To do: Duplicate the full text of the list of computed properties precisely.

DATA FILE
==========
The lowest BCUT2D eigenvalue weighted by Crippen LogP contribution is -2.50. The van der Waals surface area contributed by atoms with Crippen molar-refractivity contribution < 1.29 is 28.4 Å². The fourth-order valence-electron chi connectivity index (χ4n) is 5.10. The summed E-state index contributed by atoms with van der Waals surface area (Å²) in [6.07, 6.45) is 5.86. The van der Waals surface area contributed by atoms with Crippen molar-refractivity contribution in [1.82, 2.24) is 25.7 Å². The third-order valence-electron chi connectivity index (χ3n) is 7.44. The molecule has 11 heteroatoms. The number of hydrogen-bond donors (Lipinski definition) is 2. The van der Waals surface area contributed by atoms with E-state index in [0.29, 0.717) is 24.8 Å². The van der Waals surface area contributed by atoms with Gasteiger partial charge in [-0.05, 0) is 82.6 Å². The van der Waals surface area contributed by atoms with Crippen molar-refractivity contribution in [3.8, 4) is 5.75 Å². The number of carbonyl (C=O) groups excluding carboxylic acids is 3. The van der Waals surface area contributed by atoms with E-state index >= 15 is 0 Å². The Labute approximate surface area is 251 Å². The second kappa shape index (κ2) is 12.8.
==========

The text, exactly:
The lowest BCUT2D eigenvalue weighted by Crippen LogP contribution is -2.50. The van der Waals surface area contributed by atoms with Crippen molar-refractivity contribution < 1.29 is 28.4 Å². The fourth-order valence-electron chi connectivity index (χ4n) is 5.10. The summed E-state index contributed by atoms with van der Waals surface area (Å²) in [6.07, 6.45) is 5.86. The van der Waals surface area contributed by atoms with Crippen molar-refractivity contribution in [1.82, 2.24) is 25.7 Å². The third-order valence-electron chi connectivity index (χ3n) is 7.44. The molecule has 11 heteroatoms. The number of hydrogen-bond donors (Lipinski definition) is 2. The van der Waals surface area contributed by atoms with E-state index in [0.29, 0.717) is 24.8 Å². The van der Waals surface area contributed by atoms with Gasteiger partial charge in [-0.05, 0) is 82.6 Å². The van der Waals surface area contributed by atoms with Crippen molar-refractivity contribution in [3.8, 4) is 5.75 Å². The number of carbonyl (C=O) groups excluding carboxylic acids is 3. The van der Waals surface area contributed by atoms with E-state index >= 15 is 0 Å². The Labute approximate surface area is 251 Å². The second kappa shape index (κ2) is 12.8.